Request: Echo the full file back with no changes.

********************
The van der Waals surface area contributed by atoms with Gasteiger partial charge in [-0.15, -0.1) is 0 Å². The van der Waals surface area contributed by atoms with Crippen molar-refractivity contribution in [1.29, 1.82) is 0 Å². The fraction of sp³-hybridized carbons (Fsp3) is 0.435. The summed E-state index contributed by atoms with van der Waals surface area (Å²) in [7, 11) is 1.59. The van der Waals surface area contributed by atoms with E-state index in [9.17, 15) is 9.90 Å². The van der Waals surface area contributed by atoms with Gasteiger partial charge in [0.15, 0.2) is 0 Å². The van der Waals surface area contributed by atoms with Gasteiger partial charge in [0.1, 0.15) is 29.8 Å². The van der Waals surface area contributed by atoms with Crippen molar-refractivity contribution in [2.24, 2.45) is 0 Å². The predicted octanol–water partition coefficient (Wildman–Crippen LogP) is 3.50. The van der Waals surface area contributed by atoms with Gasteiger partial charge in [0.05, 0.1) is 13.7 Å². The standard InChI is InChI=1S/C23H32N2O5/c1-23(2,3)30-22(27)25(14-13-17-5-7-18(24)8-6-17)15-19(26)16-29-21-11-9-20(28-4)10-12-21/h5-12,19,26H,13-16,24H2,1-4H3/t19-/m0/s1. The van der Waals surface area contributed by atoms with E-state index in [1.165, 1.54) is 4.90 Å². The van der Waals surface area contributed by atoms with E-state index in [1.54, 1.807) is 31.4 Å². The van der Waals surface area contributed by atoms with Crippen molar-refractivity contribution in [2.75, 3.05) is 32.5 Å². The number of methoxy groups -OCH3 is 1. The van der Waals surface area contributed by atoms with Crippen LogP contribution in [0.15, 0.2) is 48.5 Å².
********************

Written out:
The van der Waals surface area contributed by atoms with Gasteiger partial charge in [-0.15, -0.1) is 0 Å². The van der Waals surface area contributed by atoms with Crippen molar-refractivity contribution in [1.29, 1.82) is 0 Å². The fraction of sp³-hybridized carbons (Fsp3) is 0.435. The summed E-state index contributed by atoms with van der Waals surface area (Å²) in [7, 11) is 1.59. The van der Waals surface area contributed by atoms with E-state index in [9.17, 15) is 9.90 Å². The van der Waals surface area contributed by atoms with Gasteiger partial charge in [0.15, 0.2) is 0 Å². The van der Waals surface area contributed by atoms with Gasteiger partial charge in [0.1, 0.15) is 29.8 Å². The van der Waals surface area contributed by atoms with Crippen molar-refractivity contribution in [2.24, 2.45) is 0 Å². The predicted octanol–water partition coefficient (Wildman–Crippen LogP) is 3.50. The van der Waals surface area contributed by atoms with Gasteiger partial charge in [0.05, 0.1) is 13.7 Å². The standard InChI is InChI=1S/C23H32N2O5/c1-23(2,3)30-22(27)25(14-13-17-5-7-18(24)8-6-17)15-19(26)16-29-21-11-9-20(28-4)10-12-21/h5-12,19,26H,13-16,24H2,1-4H3/t19-/m0/s1. The van der Waals surface area contributed by atoms with E-state index in [1.165, 1.54) is 4.90 Å². The van der Waals surface area contributed by atoms with E-state index in [1.54, 1.807) is 31.4 Å². The van der Waals surface area contributed by atoms with Crippen molar-refractivity contribution in [2.75, 3.05) is 32.5 Å². The number of methoxy groups -OCH3 is 1. The van der Waals surface area contributed by atoms with Crippen LogP contribution in [0.15, 0.2) is 48.5 Å².